An Airbus A380 test aircraft, decked in full Singapore Airlines colours, will grace the skies of Singapore, home of A380 launch customer Singapore Airlines, next month. The aircraft will be participating in Asian Aerospace 2006, the region’s premier air show that will take place from 21-26 February.
The A380, the world’s largest ever commercial airliner, will be on static display throughout the duration of the air show at the Singapore Changi Exhibition Centre. In addition, Singaporeans and visitors to the air show will be able to catch the double-decker in flight as Airbus test pilots conduct daily flying demonstrations.
Meanwhile, work on the Singapore Airlines A380 is well underway at Airbus headquarters in Toulouse, France. Eight Singapore Airlines A380s are in various stages of production, four of which are in the advanced stages.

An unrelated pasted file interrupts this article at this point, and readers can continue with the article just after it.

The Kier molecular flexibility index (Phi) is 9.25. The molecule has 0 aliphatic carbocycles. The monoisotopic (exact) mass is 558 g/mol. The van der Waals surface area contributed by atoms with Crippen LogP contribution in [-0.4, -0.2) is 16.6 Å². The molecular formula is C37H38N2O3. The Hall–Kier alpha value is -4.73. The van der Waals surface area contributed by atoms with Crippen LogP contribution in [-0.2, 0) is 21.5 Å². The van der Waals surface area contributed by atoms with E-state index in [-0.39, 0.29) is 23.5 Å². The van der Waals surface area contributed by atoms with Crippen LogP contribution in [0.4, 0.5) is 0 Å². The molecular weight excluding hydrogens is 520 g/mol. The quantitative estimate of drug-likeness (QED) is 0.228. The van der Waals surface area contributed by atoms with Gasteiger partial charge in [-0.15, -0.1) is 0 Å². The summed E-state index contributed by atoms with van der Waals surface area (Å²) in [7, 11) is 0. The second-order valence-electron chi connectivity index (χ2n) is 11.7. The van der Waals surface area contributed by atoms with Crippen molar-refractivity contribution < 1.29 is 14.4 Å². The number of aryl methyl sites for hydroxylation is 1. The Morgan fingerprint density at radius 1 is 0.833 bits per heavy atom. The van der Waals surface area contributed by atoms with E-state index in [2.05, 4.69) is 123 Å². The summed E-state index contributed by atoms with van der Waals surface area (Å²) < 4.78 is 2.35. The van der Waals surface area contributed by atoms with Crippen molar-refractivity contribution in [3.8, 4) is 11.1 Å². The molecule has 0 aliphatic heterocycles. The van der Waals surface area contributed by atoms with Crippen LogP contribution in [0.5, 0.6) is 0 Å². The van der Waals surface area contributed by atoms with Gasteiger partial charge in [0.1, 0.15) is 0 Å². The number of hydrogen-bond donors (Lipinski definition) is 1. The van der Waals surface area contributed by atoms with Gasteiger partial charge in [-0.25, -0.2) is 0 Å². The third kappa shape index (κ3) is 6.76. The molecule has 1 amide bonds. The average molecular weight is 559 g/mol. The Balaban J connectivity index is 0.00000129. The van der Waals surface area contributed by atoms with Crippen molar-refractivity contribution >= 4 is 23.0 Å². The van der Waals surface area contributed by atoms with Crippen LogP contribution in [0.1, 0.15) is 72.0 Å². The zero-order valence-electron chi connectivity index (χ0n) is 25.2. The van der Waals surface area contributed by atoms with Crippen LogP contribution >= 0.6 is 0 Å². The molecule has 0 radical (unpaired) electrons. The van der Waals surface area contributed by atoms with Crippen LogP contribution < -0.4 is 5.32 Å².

SIA has 10 A380s on firm order and 15 on option. The order was placed in September 2000 and is worth US$8.6 billion, including the cost of spares and installed engines (but not including the cost of spare engines).
Singapore Airlines will be the first in the world to operate the A380 at the end of 2006. Customers on the Singapore Airlines A380, particularly in the premium classes, will notice a distinctly different cabin product and will be able to enjoy the greater luxury and comfort that the increased space on this aircraft affords. There will be less than 480 seats in a three-class configuration on the Singapore Airlines A380, although the aircraft was designed to accommodate 555 passengers in the same layout.
The aircraft that will be used for this upcoming visit is one of the five A380 development aircraft that Airbus uses for the A380 flight test campaign. The campaign involves over 2,500 hours of flight tests conducted across three continents. This will culminate in certification by the European and American airworthiness authorities, after which the first A380 will be delivered to Singapore Airlines in November this year.
Source: Singapore Airlines
Picture provided and copyrighted by Singapore Airlines
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